Rashi and me

Every month it’s the same deal. Something Hallmark created decades ago cements itself into our yearly calendar and then the barrage of email offers and gift guides begins. I get it. Stores need promotional material to move merchandise, and what better way than saddling a national “holiday” that whittles down to a sales ploy? It’s an element of our culture that converts the sacred into something trite and marketable.

I guess I sound bitter and I’m sorry for that. I know that taking time to acknowledge our parents is important. And that maybe if we didn’t pencil it into our cluttered calendars, it wouldn’t get done. I also know that I try to do that more than once a year. Whenever I think of Mother’s Day, the first thought that pops into my mind is not “I wonder what my kids will do for me,” instead it’s “But every day is Mother’s Day.” Being a mother is a gift and not one that I take for granted.

I feel honored every single day that I am blessed with each one of my children. Every pregnancy made my brain leak out just a little bit more. Every time I nursed, I cried in extreme anguish because it was utterly painful and utterly exquisite with every draw of my tender, bleeding nipples. My body, ravaged because I gave all of me over to these little beings and it was never the same again, nor will it ever be. I never took an epidural because I didn’t want to diminish the profound experience of bringing new life into this crazy, mixed up, incredible world.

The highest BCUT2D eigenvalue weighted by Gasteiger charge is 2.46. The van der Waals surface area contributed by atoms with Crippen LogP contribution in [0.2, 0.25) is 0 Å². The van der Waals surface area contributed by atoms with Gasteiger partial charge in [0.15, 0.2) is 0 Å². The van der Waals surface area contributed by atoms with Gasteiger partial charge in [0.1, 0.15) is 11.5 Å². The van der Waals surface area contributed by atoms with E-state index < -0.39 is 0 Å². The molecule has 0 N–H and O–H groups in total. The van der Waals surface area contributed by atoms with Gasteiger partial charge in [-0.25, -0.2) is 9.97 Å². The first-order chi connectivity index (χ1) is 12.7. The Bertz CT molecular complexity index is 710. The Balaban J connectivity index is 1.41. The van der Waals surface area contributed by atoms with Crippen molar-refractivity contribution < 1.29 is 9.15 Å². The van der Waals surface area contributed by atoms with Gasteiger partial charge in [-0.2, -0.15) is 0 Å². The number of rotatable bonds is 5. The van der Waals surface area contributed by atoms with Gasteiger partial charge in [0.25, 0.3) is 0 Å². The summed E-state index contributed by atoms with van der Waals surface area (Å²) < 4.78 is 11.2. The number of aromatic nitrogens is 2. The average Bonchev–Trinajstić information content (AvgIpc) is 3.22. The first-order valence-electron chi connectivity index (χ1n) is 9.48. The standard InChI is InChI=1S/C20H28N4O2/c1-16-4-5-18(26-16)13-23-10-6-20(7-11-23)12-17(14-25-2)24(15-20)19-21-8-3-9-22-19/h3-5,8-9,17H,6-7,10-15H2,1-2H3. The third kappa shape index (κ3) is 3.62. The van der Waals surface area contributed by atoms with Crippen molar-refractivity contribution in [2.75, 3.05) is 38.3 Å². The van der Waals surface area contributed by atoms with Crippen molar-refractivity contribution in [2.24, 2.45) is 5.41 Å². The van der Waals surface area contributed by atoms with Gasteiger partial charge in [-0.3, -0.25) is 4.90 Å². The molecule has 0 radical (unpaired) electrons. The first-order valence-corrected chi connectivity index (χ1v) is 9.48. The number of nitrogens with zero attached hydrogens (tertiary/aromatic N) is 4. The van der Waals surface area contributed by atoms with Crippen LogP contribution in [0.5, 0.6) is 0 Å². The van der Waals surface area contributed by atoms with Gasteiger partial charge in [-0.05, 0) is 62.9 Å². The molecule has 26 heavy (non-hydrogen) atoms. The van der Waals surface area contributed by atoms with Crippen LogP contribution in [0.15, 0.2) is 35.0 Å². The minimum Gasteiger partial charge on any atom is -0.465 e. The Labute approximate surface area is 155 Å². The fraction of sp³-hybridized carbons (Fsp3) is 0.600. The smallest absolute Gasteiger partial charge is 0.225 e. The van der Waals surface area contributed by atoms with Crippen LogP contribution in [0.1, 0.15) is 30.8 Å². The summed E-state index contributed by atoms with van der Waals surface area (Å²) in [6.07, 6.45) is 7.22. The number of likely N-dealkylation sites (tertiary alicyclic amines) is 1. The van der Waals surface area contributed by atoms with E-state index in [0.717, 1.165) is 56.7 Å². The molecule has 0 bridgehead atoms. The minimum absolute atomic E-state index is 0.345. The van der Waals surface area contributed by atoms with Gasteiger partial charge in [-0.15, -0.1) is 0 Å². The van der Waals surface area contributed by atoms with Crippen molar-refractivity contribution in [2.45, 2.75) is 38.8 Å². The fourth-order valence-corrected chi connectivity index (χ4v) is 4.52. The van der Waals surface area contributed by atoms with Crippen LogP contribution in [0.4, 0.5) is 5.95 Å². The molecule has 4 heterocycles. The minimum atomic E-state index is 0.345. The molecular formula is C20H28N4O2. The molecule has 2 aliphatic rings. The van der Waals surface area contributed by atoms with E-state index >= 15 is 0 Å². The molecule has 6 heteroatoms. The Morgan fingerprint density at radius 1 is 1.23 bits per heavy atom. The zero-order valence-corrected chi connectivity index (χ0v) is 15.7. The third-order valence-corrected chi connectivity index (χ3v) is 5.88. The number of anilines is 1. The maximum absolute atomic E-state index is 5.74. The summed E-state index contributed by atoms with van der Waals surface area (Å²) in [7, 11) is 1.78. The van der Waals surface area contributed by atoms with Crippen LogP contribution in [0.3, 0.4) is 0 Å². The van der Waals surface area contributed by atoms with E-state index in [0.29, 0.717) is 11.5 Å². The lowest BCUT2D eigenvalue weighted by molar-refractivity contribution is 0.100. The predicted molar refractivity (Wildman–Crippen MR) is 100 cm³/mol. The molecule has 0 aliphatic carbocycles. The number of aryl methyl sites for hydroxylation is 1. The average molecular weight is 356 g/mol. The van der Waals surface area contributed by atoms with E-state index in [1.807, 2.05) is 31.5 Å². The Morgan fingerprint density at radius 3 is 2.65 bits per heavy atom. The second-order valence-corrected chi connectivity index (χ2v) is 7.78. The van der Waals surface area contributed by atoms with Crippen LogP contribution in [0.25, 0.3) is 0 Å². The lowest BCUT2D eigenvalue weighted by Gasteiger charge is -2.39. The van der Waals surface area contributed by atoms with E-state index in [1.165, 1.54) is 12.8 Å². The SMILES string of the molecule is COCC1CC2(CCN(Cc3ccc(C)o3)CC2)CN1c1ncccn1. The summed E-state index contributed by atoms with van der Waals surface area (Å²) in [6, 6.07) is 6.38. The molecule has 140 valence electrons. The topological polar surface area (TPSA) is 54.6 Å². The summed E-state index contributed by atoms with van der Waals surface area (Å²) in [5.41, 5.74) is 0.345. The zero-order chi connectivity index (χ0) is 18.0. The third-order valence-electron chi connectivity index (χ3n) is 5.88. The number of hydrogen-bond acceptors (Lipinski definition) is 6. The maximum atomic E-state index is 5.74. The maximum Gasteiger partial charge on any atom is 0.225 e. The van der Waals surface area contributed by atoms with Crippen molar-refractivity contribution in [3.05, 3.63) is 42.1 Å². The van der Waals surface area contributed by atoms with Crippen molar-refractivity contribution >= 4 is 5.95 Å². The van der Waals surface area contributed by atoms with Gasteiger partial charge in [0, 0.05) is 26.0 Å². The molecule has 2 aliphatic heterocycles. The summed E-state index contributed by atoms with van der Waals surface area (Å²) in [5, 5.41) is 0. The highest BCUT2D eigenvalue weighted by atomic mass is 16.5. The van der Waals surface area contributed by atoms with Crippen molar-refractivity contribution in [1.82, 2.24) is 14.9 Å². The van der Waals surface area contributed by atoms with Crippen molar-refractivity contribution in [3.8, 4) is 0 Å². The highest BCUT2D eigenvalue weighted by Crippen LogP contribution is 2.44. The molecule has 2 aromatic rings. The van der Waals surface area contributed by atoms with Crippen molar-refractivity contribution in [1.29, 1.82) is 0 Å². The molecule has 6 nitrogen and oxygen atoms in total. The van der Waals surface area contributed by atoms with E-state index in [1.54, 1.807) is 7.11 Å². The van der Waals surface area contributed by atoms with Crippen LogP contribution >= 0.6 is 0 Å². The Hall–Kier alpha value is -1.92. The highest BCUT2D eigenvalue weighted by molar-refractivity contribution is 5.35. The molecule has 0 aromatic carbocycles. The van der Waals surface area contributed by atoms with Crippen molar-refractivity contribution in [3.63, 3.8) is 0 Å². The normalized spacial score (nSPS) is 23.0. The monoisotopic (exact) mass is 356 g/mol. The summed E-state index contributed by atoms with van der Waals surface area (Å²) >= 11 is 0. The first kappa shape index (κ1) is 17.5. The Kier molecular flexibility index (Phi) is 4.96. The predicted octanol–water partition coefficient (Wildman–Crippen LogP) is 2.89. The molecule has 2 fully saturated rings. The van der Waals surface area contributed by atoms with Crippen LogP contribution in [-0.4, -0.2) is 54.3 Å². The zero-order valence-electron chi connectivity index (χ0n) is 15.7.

There may be no other relationship so fraught with complexity as the one with our mothers and in turn—reviving all those dusty dysfunctions and joys—becoming a mother. The most reliable mantra may be to expect the unexpected. That as much as I worked on myself beforehand, Motherhood inevitably pushes me past my normal threshold and then tips me over even more.

I remember too vividly those moments when I thought I’d go out of my mind because it was so challenging to have little beings with loud emotions to tend to, where every demand physically, mentally, and emotionally opened the plug at the bottom of my drain and sapped the energy out of me. For an empath, it’s like trying to coach 20 different teams at once and then trying to keep all the players happy, well-adjusted, and normal. Yes. Normal feels like settling when we have high hopes and dreams for our kids, but some days normal IS the highest hope I could dream of. Normal feels wonderful.